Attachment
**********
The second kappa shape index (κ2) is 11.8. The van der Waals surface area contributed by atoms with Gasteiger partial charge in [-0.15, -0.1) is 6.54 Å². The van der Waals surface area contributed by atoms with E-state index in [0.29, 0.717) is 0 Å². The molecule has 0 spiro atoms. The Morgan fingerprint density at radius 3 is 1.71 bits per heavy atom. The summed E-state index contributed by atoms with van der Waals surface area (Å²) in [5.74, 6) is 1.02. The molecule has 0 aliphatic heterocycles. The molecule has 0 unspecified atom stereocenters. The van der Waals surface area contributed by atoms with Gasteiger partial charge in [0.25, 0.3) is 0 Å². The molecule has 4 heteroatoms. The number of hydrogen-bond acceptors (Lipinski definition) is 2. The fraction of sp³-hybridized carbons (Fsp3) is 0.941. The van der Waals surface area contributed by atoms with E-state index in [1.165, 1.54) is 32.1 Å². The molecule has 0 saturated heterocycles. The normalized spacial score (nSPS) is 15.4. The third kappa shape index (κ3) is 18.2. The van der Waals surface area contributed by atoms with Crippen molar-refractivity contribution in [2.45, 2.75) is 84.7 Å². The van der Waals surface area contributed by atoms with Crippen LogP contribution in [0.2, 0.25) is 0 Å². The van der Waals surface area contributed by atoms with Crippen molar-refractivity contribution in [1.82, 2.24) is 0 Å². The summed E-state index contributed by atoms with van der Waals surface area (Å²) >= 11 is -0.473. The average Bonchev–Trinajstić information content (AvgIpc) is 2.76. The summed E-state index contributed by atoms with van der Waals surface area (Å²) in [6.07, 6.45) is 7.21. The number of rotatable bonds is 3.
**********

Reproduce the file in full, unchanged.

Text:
The second kappa shape index (κ2) is 11.8. The van der Waals surface area contributed by atoms with Gasteiger partial charge in [-0.15, -0.1) is 6.54 Å². The van der Waals surface area contributed by atoms with E-state index in [0.29, 0.717) is 0 Å². The molecule has 0 spiro atoms. The Morgan fingerprint density at radius 3 is 1.71 bits per heavy atom. The summed E-state index contributed by atoms with van der Waals surface area (Å²) in [5.74, 6) is 1.02. The molecule has 0 aliphatic heterocycles. The molecule has 0 unspecified atom stereocenters. The van der Waals surface area contributed by atoms with Gasteiger partial charge in [0.25, 0.3) is 0 Å². The molecule has 4 heteroatoms. The number of hydrogen-bond acceptors (Lipinski definition) is 2. The fraction of sp³-hybridized carbons (Fsp3) is 0.941. The van der Waals surface area contributed by atoms with E-state index in [1.165, 1.54) is 32.1 Å². The molecule has 0 saturated heterocycles. The normalized spacial score (nSPS) is 15.4. The third kappa shape index (κ3) is 18.2. The van der Waals surface area contributed by atoms with Crippen molar-refractivity contribution in [2.45, 2.75) is 84.7 Å². The van der Waals surface area contributed by atoms with Crippen LogP contribution in [0.2, 0.25) is 0 Å². The van der Waals surface area contributed by atoms with Crippen molar-refractivity contribution in [1.82, 2.24) is 0 Å². The summed E-state index contributed by atoms with van der Waals surface area (Å²) >= 11 is -0.473. The average Bonchev–Trinajstić information content (AvgIpc) is 2.76. The summed E-state index contributed by atoms with van der Waals surface area (Å²) in [6.07, 6.45) is 7.21. The number of rotatable bonds is 3.